Japanese Researchers Bring Augmented Reality to the Kitchen
Computer scientist Yu Suzuki and colleagues at Kyoto Sangyo University in Japan kitted out a kitchen with ceiling-mounted cameras and projectors that overlay cooking instructions on the ingredients. This lets you concentrate on slicing and dicing without having to look up at a book or a screen.
“Cooks can easily and visually understand how to prepare an ingredient for a recipe even if they have no cooking experience,” says Suzuki.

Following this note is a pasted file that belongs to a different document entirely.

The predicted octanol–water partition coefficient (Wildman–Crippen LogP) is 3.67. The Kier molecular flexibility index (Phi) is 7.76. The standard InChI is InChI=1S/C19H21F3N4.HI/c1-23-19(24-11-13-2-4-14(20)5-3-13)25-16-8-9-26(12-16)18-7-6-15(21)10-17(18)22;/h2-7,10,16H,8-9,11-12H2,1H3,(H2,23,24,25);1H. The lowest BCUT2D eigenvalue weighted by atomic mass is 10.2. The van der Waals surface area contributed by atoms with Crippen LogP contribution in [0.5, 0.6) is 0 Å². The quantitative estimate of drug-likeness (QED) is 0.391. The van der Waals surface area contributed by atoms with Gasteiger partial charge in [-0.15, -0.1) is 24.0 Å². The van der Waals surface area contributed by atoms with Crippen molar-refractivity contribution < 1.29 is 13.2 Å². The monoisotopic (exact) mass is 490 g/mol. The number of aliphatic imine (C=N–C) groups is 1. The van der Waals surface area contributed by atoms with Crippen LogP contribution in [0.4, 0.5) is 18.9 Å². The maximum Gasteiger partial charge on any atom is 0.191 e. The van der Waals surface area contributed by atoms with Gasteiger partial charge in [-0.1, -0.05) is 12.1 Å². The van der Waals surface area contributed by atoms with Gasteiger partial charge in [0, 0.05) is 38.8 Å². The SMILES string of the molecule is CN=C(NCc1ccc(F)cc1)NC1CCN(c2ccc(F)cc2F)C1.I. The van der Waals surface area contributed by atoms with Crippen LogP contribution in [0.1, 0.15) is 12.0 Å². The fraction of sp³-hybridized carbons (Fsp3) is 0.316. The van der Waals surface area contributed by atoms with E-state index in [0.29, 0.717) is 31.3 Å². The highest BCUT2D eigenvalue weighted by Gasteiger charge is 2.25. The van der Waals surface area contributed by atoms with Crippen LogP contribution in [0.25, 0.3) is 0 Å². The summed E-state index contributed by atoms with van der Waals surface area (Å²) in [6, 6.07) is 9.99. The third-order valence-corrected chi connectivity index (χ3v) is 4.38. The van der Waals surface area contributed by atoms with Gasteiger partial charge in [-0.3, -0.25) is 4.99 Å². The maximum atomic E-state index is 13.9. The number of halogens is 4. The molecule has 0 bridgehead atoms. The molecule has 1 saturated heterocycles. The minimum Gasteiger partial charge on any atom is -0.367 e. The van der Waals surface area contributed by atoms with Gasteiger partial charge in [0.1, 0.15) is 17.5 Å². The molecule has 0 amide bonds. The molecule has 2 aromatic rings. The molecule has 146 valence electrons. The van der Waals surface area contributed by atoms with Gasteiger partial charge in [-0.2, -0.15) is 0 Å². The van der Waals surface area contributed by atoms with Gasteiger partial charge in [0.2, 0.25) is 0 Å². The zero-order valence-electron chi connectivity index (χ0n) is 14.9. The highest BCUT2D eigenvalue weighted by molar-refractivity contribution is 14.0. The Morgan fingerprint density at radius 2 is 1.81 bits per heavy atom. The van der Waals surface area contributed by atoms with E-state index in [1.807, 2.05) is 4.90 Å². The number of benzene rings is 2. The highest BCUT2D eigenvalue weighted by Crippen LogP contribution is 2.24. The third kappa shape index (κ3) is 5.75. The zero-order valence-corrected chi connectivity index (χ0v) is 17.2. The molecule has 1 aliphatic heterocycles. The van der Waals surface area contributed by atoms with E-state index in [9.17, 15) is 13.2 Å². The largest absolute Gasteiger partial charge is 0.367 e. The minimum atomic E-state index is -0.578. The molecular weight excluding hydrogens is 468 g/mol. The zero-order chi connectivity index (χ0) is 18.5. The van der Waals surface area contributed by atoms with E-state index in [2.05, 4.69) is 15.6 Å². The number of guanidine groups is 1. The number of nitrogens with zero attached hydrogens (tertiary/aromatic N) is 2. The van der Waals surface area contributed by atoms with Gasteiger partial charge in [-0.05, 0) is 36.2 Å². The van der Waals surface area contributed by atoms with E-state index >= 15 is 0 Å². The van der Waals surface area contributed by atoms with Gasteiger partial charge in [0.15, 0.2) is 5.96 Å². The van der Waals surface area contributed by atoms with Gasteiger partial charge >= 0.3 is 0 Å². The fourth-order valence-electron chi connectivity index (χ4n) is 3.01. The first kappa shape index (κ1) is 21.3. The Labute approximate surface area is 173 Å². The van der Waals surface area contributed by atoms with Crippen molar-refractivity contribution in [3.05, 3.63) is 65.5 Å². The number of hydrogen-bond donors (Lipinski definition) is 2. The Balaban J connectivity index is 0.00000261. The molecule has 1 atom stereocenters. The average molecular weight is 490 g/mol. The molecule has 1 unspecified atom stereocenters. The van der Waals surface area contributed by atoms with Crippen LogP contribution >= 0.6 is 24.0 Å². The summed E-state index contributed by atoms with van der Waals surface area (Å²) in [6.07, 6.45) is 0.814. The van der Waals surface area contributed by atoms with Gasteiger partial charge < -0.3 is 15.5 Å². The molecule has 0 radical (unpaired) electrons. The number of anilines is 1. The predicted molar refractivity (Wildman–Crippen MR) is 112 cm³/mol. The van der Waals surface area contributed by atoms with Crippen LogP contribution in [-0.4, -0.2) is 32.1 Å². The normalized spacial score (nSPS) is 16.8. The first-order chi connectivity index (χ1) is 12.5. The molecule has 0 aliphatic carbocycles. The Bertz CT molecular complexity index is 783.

Suppose you want to fillet a fish. Lay it down on a chopping board and the cameras will detect its outline and orientation so the projectors can overlay a virtual knife on the fish with a line indicating where to cut. Speech bubbles even appear to sprout from the fish’s mouth, guiding you through each step.
If that is not enough, the kitchen also comes equipped with a small robot assistant named Phyno that sits on the countertop. When its cameras detect the chef has stopped touching the ingredients, Phyno asks whether that particular step in the recipe is complete. Users can answer “yes” to move on to the next step or “no” to have the robot repeat the instructions.
(via Augmented reality kitchens keep novice chefs on track - tech - 16 August 2012 - New Scientist)